There is a castle in the Virgin Island sky that “Jack” built. Over the years, Jonathan Back has donated more than a dozen free weeks at Castle St. John (www.castlestjohn.com/) to benefit local nonprofits, including the Cayuga Waterfront Trail, Learning Web, Love Knows No Bounds, Light on the Hill, E.A.C. Montessori School of Ithaca, Tikkun V’Or, WSKG radio and more.
But last year, Back discovered a nonprofit on the impoverished island of Haiti that made him “believe in angels on earth.” Sonje Ayiti (“remember Haiti’ in Creole) was doing such fine community work in health care, education, and economic development that Back wanted to help (www.sonjeayiti.com).
“I know it’s different from helping our local community,” said Back, “but I think of Haiti as our neighbor, too.” Haiti is the poorest of neighbors, and a far cry from the affluence in the island of St John, one of the U.S. Virgin Islands, east of St. Thomas. A large portion of St. John is a national park.
So Back created a contest in which the grand prizewinner will win a free week at Castle St. John, including airfare. The project is his way of turning a personal and valuable asset into a way to benefit Haiti. Back is part of a growing group of “boomers” who want to use their assets for social justice. He not only hopes to use the raffle to inspire donations to a terrific nonprofit, but also as a model for others to turn their personal assets (wealth, skills, property, influence) into mini-social entrepreneurships.
“There are 600 vacation rentals on St. John alone that have vacancies all the time. If their affluent owners would donate a week or two a year to a nonprofit, think of all the money that could be raised,” said Back. “And that’s just one tiny island, and one useful idea out of thousands.”
Make a donation, get a raffle ticket at Guitar Works, Karma Salon, Toko Imports, Hairy Canary, Sundries (in Trumansburg), and The Vintage Industry (next to State Theatre).
You can also make a donation online at raffle4castle.com, or directly to Sonje Ayiti Organization, www.sonjeayiti.com/donate. If you let Jonathan know how much you donated at firstname.lastname@example.org , he will give you your raffle ticket numbers.
Prizes: The first prize is a week at the Castle (could be for two couples) airfare with two round-trips from a USAir hub. You can also add a wedding or vow renewal ceremony at the Castle or on the beach with Rev Ann Marie Porter (“the Barefoot Reverend”) officiating. There are over a dozen other prizes.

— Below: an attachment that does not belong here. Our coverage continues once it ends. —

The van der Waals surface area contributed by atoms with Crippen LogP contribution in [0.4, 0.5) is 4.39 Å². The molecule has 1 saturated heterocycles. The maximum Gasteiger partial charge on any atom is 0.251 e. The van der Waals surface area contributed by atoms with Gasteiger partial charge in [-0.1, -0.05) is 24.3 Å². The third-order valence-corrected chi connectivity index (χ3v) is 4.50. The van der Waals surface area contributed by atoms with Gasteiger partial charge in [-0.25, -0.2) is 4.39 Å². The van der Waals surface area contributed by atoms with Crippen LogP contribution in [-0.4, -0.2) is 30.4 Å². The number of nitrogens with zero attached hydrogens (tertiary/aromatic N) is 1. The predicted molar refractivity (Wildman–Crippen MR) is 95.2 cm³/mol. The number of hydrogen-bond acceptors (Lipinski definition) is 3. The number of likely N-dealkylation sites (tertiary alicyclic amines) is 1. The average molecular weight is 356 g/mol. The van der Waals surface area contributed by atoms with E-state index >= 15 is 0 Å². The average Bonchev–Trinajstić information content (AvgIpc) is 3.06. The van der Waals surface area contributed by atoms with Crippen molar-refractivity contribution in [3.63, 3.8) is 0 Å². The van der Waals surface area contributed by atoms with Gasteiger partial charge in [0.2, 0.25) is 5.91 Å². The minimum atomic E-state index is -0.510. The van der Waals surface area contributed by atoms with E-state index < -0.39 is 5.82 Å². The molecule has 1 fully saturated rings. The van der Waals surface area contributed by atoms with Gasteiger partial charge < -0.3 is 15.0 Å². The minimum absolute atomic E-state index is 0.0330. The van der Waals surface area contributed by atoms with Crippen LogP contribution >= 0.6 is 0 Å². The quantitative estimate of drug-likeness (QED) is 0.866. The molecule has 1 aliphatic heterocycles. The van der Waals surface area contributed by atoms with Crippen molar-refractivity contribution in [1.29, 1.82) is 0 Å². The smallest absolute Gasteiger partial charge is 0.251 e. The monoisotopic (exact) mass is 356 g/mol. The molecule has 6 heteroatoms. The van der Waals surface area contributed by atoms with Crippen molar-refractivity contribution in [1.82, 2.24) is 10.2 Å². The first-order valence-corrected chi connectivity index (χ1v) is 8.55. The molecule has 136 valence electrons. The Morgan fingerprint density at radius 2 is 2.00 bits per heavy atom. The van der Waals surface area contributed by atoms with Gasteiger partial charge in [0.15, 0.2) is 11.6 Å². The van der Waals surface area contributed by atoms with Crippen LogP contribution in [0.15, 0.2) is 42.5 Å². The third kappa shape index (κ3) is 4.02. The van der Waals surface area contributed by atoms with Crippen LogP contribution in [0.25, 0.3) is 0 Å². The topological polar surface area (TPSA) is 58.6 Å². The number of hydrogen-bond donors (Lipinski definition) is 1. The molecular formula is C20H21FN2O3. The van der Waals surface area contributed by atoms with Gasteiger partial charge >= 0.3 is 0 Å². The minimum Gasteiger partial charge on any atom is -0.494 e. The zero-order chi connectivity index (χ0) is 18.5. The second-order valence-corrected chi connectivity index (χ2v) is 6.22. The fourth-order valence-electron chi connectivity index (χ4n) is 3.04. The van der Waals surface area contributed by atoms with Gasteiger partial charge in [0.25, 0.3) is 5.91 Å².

Back founded the local store 3-D Light and the café in the New Alexandrian Bookstore. He is a director of gratefulness.org, a board member of CRESP (now Cornell’s Center for Transformative Action), and a builder in New Orleans and Owego for Love Knows No Bounds.
“Tarpons are large fish of the genus Megalops; one species is native to the Atlantic, and the other to the Indo-Pacific Oceans. They are the only members of the family Megalopidae…
“… Tarpons grow to about four to eight feet long and weigh 60–280 lbs. They have dorsal and anal soft rays and have bluish or greenish backs. Tarpons possess distinctive lateral lines and have shiny, silvery scales that cover most of their bodies, excluding the head. They have large eyes with adipose eyelids and broad mouths with prominent lower jaws that jut out farther than the rest of the face.
“… Megalops is considered one of the great saltwater game fishes. They are prized not only because of their great size, but also because of the fight they put up and their spectacular leaping ability. They are bony fish and their meat is not desirable, so most are released after they are caught. Numerous tournaments around the year are focused on catching tarpon… read more from Wikipedia
Harvest Moon Tonight
The Harvest Moon, the full moon closest to the autumnal equinox, will rise over St. John at 6:24 AST tonight
St. John News & Happenings
Undercurrents: Researchers Plumb Depths to Improve Fisheries By Bernetia Akin — September 16, 2013
… David Olsen doesn’t know what happened to more than 4,000 yellowtail snappers fisherman tagged and released in the waters around St. Thomas and St. John as part of a study begun two years ago. Not one has shown up again – dead or alive.
And all the educated guesses one might make don’t make sense either. The species might be highly migratory, for instance, but past studies don’t suggest that. The tagging might weaken the fish and make them more vulnerable, but the few tagged yellowtail that were sent to Coral World Marine Park had no such problems. Nor have other subjects.
In a 30-plus year career, Olsen, who holds a doctorate in fishery management, hasn’t seen another study that ended in more mystery than the yellowtail research. Funded with a federal grant, the study was conducted by the St. Thomas Fishermen’s Association. Olsen is the association’s chief scientist.…
… In an effort largely paralleling the yellowtail study, fishermen tagged some 4,000 spiny lobsters caught and released in St. Thomas waters. But they had much better luck with the lobsters.
About 350 of them were re-caught, Olsen said. By comparing their size, weight and location between the two captures, researchers were able to learn some new things about their habits, and to document information that was only suspected before.
The peak reproduction period is from March through July, he said. That’s when fishermen found the most lobsters bearing eggs. Further, they caught the most juveniles in September, October and November. It takes about a year and a half for a spiny lobster to grow to adulthood, Olsen said.
The study suggests that lobsters don’t travel much. Although “we’ve had recaptures up to 15 miles” away from the first capture, he said most of the animals were found within a mile of their first encounter with STFA.
Olsen theorizes that the lobsters are drawn not so much by the bait the traps contain – typically old cow skins – as by the shelter they provide. Lobsters don’t like to be exposed, and the traps, set between reefs, offer attractive cover.
The study also led STFA to make a population estimate of 410,000 spiny lobsters in St. Thomas/St. John waters. Olsen said fisherman sell about 50,000 to 60,000 of them each year.